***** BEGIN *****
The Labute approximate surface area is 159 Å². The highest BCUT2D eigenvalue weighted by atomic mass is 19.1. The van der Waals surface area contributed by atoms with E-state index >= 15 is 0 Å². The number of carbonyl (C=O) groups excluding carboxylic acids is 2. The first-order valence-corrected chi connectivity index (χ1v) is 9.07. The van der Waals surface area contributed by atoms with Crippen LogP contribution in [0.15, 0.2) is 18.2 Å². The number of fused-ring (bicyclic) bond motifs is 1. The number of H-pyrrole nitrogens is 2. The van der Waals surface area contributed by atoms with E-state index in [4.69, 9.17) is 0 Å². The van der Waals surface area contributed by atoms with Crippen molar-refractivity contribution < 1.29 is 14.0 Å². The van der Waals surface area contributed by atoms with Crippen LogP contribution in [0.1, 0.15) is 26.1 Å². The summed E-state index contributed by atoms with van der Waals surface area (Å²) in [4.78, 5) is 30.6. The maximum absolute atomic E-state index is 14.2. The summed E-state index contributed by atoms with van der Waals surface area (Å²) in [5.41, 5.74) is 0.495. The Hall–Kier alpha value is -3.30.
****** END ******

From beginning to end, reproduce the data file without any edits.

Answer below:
The Labute approximate surface area is 159 Å². The highest BCUT2D eigenvalue weighted by atomic mass is 19.1. The van der Waals surface area contributed by atoms with E-state index >= 15 is 0 Å². The number of carbonyl (C=O) groups excluding carboxylic acids is 2. The first-order valence-corrected chi connectivity index (χ1v) is 9.07. The van der Waals surface area contributed by atoms with Crippen LogP contribution in [0.15, 0.2) is 18.2 Å². The number of fused-ring (bicyclic) bond motifs is 1. The number of H-pyrrole nitrogens is 2. The van der Waals surface area contributed by atoms with E-state index in [4.69, 9.17) is 0 Å². The van der Waals surface area contributed by atoms with Crippen molar-refractivity contribution < 1.29 is 14.0 Å². The van der Waals surface area contributed by atoms with Crippen LogP contribution in [0.1, 0.15) is 26.1 Å². The summed E-state index contributed by atoms with van der Waals surface area (Å²) in [4.78, 5) is 30.6. The maximum absolute atomic E-state index is 14.2. The summed E-state index contributed by atoms with van der Waals surface area (Å²) in [5.41, 5.74) is 0.495. The Hall–Kier alpha value is -3.30.